A sinking feeling hit Parsa; they had all been transferred at the same time, which was weird for a town like Tanduran. He moved over to the window, scrambling to climb on top of the closed refresher.
A reverberating thrum from outside sounded, like very deep repulsor engines; it stopped, followed by the whirring of hydraulics and a charging noise. Jason’s eyes widened. “That almost sounds like a…”
“Tank!” Parsa screamed, leaping for cover seconds before the wall of their cell exploded in a burst of red light.
Shakily, Parsa picked himself up, watching as prisoners who’d been locked up minutes ago were suddenly slipping their binders and swiping key cards on their cell doors. They rushed from their cells, improvised shanks making short, bloody work of the few screaming guards left in the place; their white uniforms, rapidly staining red, were trampled under more than a hundred feet.
“Hey!” Tekk bellowed. “What about us?”
One of the men, a bald one with a nasty burn on his left cheek, spat on the ground outside their cell. “Long live the King!” He snapped, before running toward the weapons lockers with the rest.
“What the fierfek is that supposed to mean?” The Aleena shouted after him.
His heart sank in his chest, as he heard booted feet heading up the rubble. Men with rifles, dressed in black combat gear strapped over plainclothes, bandanas of red and purple over their mouths, levelled rifles at the Outlaws with dark laughs.
“The Prince was clear,” their leader growled. “No outsiders allowed.”
Outside of the cell, a brown leather satchel flipped open; a steely cylinder flew from it, and into the hands of Jason Hunter. Tekk’s eyes widened as the man stood tall, his face grim and determined as the blue blade illuminated its angles.
“Walk away,” He said coldly, menacingly. The quiet drifter was gone; in his place stood a warrior.
“A Jedi,” One of the men growled, taking a step back. “He’s a Jedi - kill him!”
Hunter moved like a force of nature, striding forward and swatting aside bolts of plasma as if they were flies. His blade lashed upward, cutting a man’s ribcage open with a glowing gash; he took another man at the throat, carving his gun in two like butter, before stabbing up and into the last. Drawing the weapon out, he stared at it for a second, as if it were a bottle he’d tried to put down.
Then, he clipped it to his hip. “Come on,” He said, motioning to the dead men. “Take their rifles, it’s time to go.”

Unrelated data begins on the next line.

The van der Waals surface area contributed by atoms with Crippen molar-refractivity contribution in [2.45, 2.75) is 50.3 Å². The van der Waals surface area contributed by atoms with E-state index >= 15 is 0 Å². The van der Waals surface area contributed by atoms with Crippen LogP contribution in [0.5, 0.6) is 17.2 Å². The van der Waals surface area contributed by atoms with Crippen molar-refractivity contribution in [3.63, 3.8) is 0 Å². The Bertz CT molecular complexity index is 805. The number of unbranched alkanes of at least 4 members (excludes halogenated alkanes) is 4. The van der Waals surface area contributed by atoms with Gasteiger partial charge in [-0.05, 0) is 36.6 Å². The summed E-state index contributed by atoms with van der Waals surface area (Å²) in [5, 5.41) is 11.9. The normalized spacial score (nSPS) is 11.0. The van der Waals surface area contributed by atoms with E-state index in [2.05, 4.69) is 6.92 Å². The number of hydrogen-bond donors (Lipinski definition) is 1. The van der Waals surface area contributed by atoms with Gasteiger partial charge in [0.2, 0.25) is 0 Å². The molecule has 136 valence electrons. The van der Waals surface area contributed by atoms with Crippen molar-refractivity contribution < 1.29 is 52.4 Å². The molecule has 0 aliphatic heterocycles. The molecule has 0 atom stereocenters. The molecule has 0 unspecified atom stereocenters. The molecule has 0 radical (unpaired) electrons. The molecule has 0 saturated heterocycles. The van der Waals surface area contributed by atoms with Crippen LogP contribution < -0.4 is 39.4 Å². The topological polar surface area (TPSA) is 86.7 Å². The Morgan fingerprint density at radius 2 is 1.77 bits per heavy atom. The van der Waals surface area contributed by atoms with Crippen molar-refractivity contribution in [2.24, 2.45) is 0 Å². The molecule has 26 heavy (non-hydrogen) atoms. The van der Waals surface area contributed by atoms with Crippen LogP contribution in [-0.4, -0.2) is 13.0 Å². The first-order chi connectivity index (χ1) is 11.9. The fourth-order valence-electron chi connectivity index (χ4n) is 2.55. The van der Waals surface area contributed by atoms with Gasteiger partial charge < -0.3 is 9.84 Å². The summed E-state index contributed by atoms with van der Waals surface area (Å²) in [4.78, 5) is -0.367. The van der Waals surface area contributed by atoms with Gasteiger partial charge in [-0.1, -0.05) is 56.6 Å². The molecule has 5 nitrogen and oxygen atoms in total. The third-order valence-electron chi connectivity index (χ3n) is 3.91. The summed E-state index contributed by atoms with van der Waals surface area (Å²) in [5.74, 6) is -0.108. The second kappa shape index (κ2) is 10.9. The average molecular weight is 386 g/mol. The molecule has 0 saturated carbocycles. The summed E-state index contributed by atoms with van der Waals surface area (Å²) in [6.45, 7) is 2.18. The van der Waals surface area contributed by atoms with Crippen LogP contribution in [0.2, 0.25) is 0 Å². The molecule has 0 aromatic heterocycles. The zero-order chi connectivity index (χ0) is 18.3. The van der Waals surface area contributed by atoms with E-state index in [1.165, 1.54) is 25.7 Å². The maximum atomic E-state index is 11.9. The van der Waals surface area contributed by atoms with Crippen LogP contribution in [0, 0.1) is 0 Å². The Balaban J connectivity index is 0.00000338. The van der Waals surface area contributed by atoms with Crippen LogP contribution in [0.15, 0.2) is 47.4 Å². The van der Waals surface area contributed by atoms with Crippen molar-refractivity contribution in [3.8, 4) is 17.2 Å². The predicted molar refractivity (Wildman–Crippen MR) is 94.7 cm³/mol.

Tekk stood there dumbfounded for a moment, as Jason sprinted out of the obliterated wall. Then it clicked. “Wait, you could have done that this whole time?!”
Ringing ears and pain greeted Torin Ardell as he woke from the blast, laying in a heap next to the bar. Beside him, he saw Zoso Quinn, a small trickle of blood running from her temple down to her cheekbone as she stirred. They’d been having a drink, celebrating recent successes and talking about the good times, swapping war stories.
They’d been talking, chewing the fat with their men, and the bar had exploded.
My men, He thought in a panic, not even noticing the inch-long gash on his right cheek as he staggered to his feet. What greeted his eyes was a nightmare. The front of the Cantina was obliterated, shards of glass and wood scattered where tables and windows had been, spattered with the slick redness of gore. He could see uniforms down, KUDF men and women missing arms and legs, bleeding from everywhere. Some of them were just gone, only the odd boot or hand left, and alongside them a handful of men and women in leather riding gear. His ears were still ringing, his mind in shock, as Quinn shook him and shouted wordlessly.
Slowly, sound came back into the world. “…have to go!” Zoso shouted. She slapped him; the sting shook him awake, his head clearing. “We have to go, now!”
“What-” He began, as armed men and women in mercenary gear strapped over farmer’s garb leapt through the front of the bar, faces obscured by masks and rags in purple and red.
His mind snapping into combat mode, his father’s lessons ringing in his head, Torin snatched up a sidearm from a fallen soldier and snapped his arm up, the shot ringing out and taking a man in the face. Sprinting forward, he caught the man’s rifle in mid-air, spinning to put another two down with crisp pulls to the chest. Three came on his flank, only for a burst of fire from Quinn to mow them down.
“Still coming!” He shouted, when a deep thrum, almost a growl, sounded to his right.